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I bought services from an online gaming site. I have been scammed by them and would like my money back? How do I approach this?

Port Angeles, WA |

I bought an account from an online gaming site. They state on their site that if the account is recovered by the original owner (that sold it to the site) they are responsible for getting it back. they also have in their refund policy that I am entitled to a full refund if I am not satisfied with my purchase. I have lost 3 accounts to this site and they are only offering me partial refund. Can I open up a law suit on this company for false advertising and internet scamming?

Attorney Answers 3

  1. Not sure I understand the facts entirely, but assuming this is online gaming and not gambling, buying the accounts likely violates the Terms of Service of the respective accounts. A lawsuit might be possible but likely not worth it unless you are out a significant amount of money.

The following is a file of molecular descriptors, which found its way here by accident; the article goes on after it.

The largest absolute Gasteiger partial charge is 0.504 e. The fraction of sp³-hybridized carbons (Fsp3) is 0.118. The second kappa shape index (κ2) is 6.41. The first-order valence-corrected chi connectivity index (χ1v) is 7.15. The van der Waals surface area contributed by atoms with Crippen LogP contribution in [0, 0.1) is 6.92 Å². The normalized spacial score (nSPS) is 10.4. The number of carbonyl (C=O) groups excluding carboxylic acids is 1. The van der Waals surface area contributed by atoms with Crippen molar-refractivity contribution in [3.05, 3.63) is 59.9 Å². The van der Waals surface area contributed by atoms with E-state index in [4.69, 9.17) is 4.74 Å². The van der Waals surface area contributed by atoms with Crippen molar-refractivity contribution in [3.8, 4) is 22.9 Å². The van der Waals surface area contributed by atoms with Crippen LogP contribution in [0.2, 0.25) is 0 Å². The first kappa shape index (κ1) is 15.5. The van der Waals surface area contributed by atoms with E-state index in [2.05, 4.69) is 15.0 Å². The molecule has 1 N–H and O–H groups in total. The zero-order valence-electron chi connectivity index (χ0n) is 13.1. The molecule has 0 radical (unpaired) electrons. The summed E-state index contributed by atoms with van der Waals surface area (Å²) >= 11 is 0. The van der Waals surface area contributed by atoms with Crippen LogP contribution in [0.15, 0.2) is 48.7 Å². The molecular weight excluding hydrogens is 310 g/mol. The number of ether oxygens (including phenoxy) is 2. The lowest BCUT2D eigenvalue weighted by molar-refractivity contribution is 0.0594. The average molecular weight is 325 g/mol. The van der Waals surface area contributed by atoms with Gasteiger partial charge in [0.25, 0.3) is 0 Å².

This is not legal advice but a general comment on society.

  2. It's hard to give a reliable answer from the factual description you have posted, but it sounds like there may be a breach of contract claim at issue (and potentially other claims). However, just because you have a potential claim, doesn't make it a wise decision to file a lawsuit. Lawsuits can (and usually do) get very expensive very fast. If you want to pursue any potential claim, the first thing you should do is consult with an experienced attorney so that they can provide advice based on a full understanding of the facts.

    I am an attorney, but I am not YOUR attorney. By providing free, generalized information, I am not entering into an attorney/client relationship with you, nor am I providing legal advice applicable to your particular needs.

  3. This is an area that I have some experience in -- I've gone after several websites that have done this exact same thing with online character/account sales. It depends on the site; it also depends on where the owner is. I'd be happy to discuss further with you directly.

    The author is a Maryland attorney; however no answer given on Avvo is intended as legal advice or intended to create an attorney-client relationship. Dan's expertise lies in the electronic entertainment (video game) industry, as well as complex internet law issues, electronic free speech, entertainment law, copyright and trademark law, and computer fraud. He primarily represents game developers and founders of emergent internet technologies.

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